My wife's sister-in-law is a Tennessee native and a Volunteers fan, my neighbor proudly hangs his orange "T" flag, and the man who sings in the choir at church lives and dies by what the Vols do on Saturdays.
Back before Tennessee's football domination of Kentucky went from a trend to ridiculous to a national record of embarrassment, there once was a day when, if you were a UK fan, you could engage in some good ol' fashioned back-and-forth with those misguided Big Orange souls.
It's time to bring those days back.
Coaches say every game is a big game. Saturday night is a big game. Kentucky could break the Vols' 24-year, 24-game invisible grip. Kentucky could finish second in the SEC East. Kentucky could position itself for a better bowl game.
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Moreover, Kentucky could return the phrase "hated Vols" to the local lexicon.
See, I'm just old enough to remember when the Vols were hated, or at least hated as defined by a good sports rivalry.
I remember when Kentucky claimed that Tennessee once cut the phone lines to its press box during halftime, when Fran Curci shook Johnny Majors' hand during the 1981 pre-game and told the Tennessee coach the Cats were going to kick his fanny — and they did.
Joker Phillips remembers, too. UK's head coach in waiting was a wide receiver on the 1984 team, the last Kentucky squad to topple Tennessee. Phillips was blocking his fanny off for George Adams, who went over 1,000 yards for the season in a 17-12 Kentucky victory in Knoxville.
"Me blocking out there for him, it was exciting for me because he was my roommate," Phillips remembered after Wednesday's practice at the Nutter Center.
Did Phillips ever think 24 years would pass without another Kentucky victory?
"No, I didn't," he said. "When I left, we were 2-2 against them in my career here. I thought it was a series that was going to go back and forth."
Instead, bragging rights became all-access Dollywood, though, after a while, even the Vols got bored with bragging since they had Florida and Alabama and Georgia to worry about. Kentucky was/is an afterthought.
"I want to make this a rivalry again," Rich Brooks has said more times than Tennessee has victories.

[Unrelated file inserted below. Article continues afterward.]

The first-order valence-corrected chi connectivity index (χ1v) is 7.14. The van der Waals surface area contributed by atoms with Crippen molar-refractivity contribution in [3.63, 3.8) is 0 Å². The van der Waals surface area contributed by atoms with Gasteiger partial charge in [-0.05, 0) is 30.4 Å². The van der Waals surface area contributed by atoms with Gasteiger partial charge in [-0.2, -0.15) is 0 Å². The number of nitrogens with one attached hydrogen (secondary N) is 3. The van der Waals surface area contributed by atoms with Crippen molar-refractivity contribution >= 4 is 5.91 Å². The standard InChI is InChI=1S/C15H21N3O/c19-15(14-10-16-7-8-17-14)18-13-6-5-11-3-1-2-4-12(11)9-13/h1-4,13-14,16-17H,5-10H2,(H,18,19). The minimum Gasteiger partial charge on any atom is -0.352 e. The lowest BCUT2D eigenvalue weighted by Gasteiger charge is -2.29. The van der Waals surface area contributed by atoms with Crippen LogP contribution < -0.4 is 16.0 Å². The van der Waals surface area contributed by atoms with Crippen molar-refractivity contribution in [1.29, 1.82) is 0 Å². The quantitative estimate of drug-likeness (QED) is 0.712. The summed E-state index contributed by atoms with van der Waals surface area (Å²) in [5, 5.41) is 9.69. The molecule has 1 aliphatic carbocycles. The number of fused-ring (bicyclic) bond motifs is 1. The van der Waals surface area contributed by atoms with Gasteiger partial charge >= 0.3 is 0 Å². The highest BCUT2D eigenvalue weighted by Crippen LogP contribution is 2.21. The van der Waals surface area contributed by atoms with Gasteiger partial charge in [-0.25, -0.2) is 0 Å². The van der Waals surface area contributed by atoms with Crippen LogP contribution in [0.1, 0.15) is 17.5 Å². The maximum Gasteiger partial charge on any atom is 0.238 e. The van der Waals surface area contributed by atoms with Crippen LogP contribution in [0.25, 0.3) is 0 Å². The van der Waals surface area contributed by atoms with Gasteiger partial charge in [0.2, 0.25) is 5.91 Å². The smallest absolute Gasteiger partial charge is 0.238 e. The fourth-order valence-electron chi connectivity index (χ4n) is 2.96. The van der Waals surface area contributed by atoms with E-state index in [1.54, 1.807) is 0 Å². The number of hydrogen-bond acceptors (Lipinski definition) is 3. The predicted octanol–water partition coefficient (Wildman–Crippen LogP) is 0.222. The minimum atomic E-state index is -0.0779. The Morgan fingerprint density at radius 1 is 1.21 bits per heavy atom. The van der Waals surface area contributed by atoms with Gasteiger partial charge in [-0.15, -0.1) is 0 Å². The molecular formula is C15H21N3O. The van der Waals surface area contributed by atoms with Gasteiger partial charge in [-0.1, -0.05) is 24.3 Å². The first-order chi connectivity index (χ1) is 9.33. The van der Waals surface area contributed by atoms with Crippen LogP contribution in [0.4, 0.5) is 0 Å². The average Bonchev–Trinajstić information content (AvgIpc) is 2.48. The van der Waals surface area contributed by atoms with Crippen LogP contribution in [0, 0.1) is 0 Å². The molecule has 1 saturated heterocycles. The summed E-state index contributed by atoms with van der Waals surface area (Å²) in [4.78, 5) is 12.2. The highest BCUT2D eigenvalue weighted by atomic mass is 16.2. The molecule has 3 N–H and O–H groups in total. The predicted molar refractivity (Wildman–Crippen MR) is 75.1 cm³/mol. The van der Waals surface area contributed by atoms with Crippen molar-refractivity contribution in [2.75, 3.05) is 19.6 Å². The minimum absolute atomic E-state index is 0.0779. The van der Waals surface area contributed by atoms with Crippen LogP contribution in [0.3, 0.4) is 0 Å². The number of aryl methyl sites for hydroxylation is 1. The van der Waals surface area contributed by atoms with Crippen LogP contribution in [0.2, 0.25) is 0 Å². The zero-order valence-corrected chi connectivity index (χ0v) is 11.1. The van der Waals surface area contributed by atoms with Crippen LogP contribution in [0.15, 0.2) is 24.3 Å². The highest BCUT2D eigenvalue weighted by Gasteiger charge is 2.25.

He needs some help. Kentucky football fans are sometimes criticized for getting up only when a Florida or an Alabama comes to town, for grumbling too quickly, or for failing to create the ear-splitting decibel levels you hear in Rupp Arena before heading to a good audiologist.
You could argue that, too often, Kentucky has given its football faithful too little to cheer about, and you'd be right.
But this Saturday is different. This team is 7-4 despite losing its starting quarterback. It has won three conference road games. It has rallied from daunting deficits to pull out victories. Driving around town this week I saw an old friend, a "Beat Tennessee" bumper sticker, and it felt less like a pipe dream and more like a possibility.
So Saturday night, Big Blue Nation needs to set a football attendance record. It needs to park itself in its seats early to give this group of seniors a proper send-off. It needs to work up the courage to tell that second-guessing loudmouth — you know, the one sitting behind you — to knock it off and get with the program.
And it needs to quit sitting on its hands and start bringing the noise — not when things are going good, but when things aren't going so good, because that's when the team needs it most.
Most of all, it needs to help make Kentucky-Tennessee a rivalry again.
That, said Phillips, "Would mean the world to me."